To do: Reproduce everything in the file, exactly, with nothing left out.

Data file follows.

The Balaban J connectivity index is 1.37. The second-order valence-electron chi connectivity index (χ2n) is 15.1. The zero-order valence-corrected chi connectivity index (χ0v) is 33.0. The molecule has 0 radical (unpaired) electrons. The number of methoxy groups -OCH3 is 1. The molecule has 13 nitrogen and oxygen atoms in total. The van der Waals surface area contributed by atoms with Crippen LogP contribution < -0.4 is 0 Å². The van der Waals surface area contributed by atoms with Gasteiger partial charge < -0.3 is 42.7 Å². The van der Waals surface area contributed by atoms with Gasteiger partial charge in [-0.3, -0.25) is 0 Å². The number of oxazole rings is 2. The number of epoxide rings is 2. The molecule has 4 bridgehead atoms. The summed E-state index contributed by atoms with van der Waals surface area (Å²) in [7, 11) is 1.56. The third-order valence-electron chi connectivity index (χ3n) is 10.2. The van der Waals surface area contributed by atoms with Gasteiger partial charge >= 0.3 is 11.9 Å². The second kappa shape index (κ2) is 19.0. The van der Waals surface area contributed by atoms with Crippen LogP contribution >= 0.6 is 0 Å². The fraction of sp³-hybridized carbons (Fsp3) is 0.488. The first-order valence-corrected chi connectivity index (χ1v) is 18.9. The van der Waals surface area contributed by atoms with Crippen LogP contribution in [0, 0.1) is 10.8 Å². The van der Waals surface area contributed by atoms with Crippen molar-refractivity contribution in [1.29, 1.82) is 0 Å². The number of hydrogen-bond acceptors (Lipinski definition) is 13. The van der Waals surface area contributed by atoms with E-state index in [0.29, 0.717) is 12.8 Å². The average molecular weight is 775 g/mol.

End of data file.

The Balaban J connectivity index is 1.37. The second-order valence-electron chi connectivity index (χ2n) is 15.1. The zero-order valence-corrected chi connectivity index (χ0v) is 33.0. The molecule has 0 radical (unpaired) electrons. The number of methoxy groups -OCH3 is 1. The molecule has 13 nitrogen and oxygen atoms in total. The van der Waals surface area contributed by atoms with Crippen LogP contribution < -0.4 is 0 Å². The van der Waals surface area contributed by atoms with Gasteiger partial charge < -0.3 is 42.7 Å². The van der Waals surface area contributed by atoms with Gasteiger partial charge in [-0.3, -0.25) is 0 Å². The number of oxazole rings is 2. The number of epoxide rings is 2. The molecule has 4 bridgehead atoms. The summed E-state index contributed by atoms with van der Waals surface area (Å²) in [7, 11) is 1.56. The third-order valence-electron chi connectivity index (χ3n) is 10.2. The van der Waals surface area contributed by atoms with Gasteiger partial charge >= 0.3 is 11.9 Å². The second kappa shape index (κ2) is 19.0. The van der Waals surface area contributed by atoms with Crippen LogP contribution >= 0.6 is 0 Å². The fraction of sp³-hybridized carbons (Fsp3) is 0.488. The first-order valence-corrected chi connectivity index (χ1v) is 18.9. The van der Waals surface area contributed by atoms with Crippen LogP contribution in [0, 0.1) is 10.8 Å². The van der Waals surface area contributed by atoms with Crippen molar-refractivity contribution in [1.29, 1.82) is 0 Å². The number of hydrogen-bond acceptors (Lipinski definition) is 13. The van der Waals surface area contributed by atoms with E-state index in [0.29, 0.717) is 12.8 Å². The average molecular weight is 775 g/mol.